“All I know is ‘drill drill drill!’ on my Pac’ shit.” You can find this on “52 Bars Pt. 2” by Lil Durk from the first installment of Signed to the Streets. If you were in high school during the rise of Chief Keef and Lil Durk, you appreciate everything that came after that. It was truly a time to be alive.

Drill music is today’s standard of what media critics of the 90’s refer to as “gangster rap.” It is the rawest recorded stories of tragedy amongst Black youth in the inner city of Chicago, Illinois. A beautiful city known as “the Windy City” has had a gang and organized crime problem since the days of Al Capone and prohibition. These stories would change the landscape of Hip-Hop and the world itself as the genre and its culture spread globally for generations to come to look back on and take note of one of the first music revolutions of the 21st century.

Chicago MCs, PacMan (“It’s a Drill”), and King Louie founded the sound where the content includes stories of violence, murder, gang beef, neighborhood rivalries, and revenge at the forefront in the early 2010s. Chicago’s in-house gang culture, which has cost the lives of many in the Black Disciples and Gangster Disciples gangs, introduced the world to an entirely different lifestyle that CNN had to spread awareness of.

Most of the artists in the Chicago Drill scene are gang-related and relaying the nature of neighborhood pride and brotherhood amongst the gritty corners of Chicago. The beats have hard-hitting snares, 808s, and booming bass.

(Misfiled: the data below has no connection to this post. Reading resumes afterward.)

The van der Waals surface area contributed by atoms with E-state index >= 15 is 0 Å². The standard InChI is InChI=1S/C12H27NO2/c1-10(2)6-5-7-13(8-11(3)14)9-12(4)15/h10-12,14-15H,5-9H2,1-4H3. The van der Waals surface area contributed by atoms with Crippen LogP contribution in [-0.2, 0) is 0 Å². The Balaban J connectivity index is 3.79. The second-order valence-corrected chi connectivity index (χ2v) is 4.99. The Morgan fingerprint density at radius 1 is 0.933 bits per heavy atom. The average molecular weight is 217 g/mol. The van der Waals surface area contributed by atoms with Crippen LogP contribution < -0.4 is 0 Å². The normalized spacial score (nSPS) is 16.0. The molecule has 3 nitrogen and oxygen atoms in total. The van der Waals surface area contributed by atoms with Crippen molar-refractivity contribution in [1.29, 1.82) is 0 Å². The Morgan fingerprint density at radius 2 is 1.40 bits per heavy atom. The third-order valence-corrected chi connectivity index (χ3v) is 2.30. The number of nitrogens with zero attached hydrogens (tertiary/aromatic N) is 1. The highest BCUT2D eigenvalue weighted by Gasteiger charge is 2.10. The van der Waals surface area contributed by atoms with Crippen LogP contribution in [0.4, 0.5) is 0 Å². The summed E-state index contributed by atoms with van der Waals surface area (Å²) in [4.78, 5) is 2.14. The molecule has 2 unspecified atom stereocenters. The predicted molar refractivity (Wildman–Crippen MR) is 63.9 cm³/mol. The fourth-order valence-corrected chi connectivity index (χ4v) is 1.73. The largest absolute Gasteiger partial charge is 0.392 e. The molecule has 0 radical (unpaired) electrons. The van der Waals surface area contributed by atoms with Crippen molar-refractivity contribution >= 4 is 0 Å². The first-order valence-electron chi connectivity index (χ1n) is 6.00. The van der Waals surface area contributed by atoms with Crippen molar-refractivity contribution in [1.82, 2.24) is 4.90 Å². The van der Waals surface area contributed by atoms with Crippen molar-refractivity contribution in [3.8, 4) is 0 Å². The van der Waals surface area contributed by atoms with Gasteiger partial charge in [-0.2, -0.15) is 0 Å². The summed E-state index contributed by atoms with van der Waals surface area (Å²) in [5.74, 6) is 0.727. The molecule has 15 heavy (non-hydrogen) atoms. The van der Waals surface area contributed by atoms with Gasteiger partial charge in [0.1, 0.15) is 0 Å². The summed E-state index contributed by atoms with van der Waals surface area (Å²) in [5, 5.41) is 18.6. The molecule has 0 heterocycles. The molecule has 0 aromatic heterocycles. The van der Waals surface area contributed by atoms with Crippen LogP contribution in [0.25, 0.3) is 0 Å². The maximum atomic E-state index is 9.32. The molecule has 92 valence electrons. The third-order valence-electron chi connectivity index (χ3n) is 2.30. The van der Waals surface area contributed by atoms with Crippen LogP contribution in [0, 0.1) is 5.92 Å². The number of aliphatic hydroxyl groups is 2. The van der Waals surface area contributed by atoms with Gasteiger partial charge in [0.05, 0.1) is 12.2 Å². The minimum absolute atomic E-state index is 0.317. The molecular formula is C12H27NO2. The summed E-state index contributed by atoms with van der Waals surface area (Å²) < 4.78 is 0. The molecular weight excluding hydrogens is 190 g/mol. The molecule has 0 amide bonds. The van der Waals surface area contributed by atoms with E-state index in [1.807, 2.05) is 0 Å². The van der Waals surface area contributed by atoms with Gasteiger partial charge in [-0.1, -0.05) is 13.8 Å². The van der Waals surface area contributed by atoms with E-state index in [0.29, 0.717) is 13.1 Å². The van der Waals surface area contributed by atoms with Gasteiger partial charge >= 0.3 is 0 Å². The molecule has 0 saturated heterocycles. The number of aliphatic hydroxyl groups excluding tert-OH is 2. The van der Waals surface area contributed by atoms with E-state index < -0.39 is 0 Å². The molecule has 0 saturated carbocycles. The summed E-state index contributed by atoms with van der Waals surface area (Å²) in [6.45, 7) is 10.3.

Young Chop and Chief Keef would elevate the sound that led to a 16-year-old Chief Keef penning a deal with Interscope and pioneering the genre’s mainstream appeal. With the success of “I Don’t Like,” which got picked up for a remix with GOOD Music and Jadakiss, drill music was catapulted into the public lens and it just could not be ignored.

The Chicago sound would later transcend to the UK as UK Drill became the UK version of stories told in Chicago. As prevalent as smoking on an opp pack and shooting 30s like Curry is in Chicago Drill, you most certainly can find these same elements in UK drill.

We went from the saga of Southside Chicago to South London. Carns Hill and MKthePlug are the producers that pushed the sound. South London’s 67 and 150’s rivalry, like Chicago’s Black Disciple and Gangster Disciple rivalry, became part of pioneering UK drill.

Drill would be further popularized in Brooklyn. Artists such as Pop Smoke (RIP), Fivio Foreign, and 22Gz, brought Brooklyn in the circle of Drill with a NY spin to it that reinvented the Brooklyn rap scene.

The Drill movement that PacMan and King Louie opened the world to clearly has moved beyond the borders of Chicago. Italian Drill has been the newest sensation that has been going viral on Twitter. Vale Pain’s “Louboutin” has surfaced on the timeline shocking the world with just how far the genre has come since launching from the 300 block on Chicago’s southside.

Makes you wonder just how deep the influence is and how much longer will it keep expanding. Thank you Chicago for turning the mic on and drilling the industry.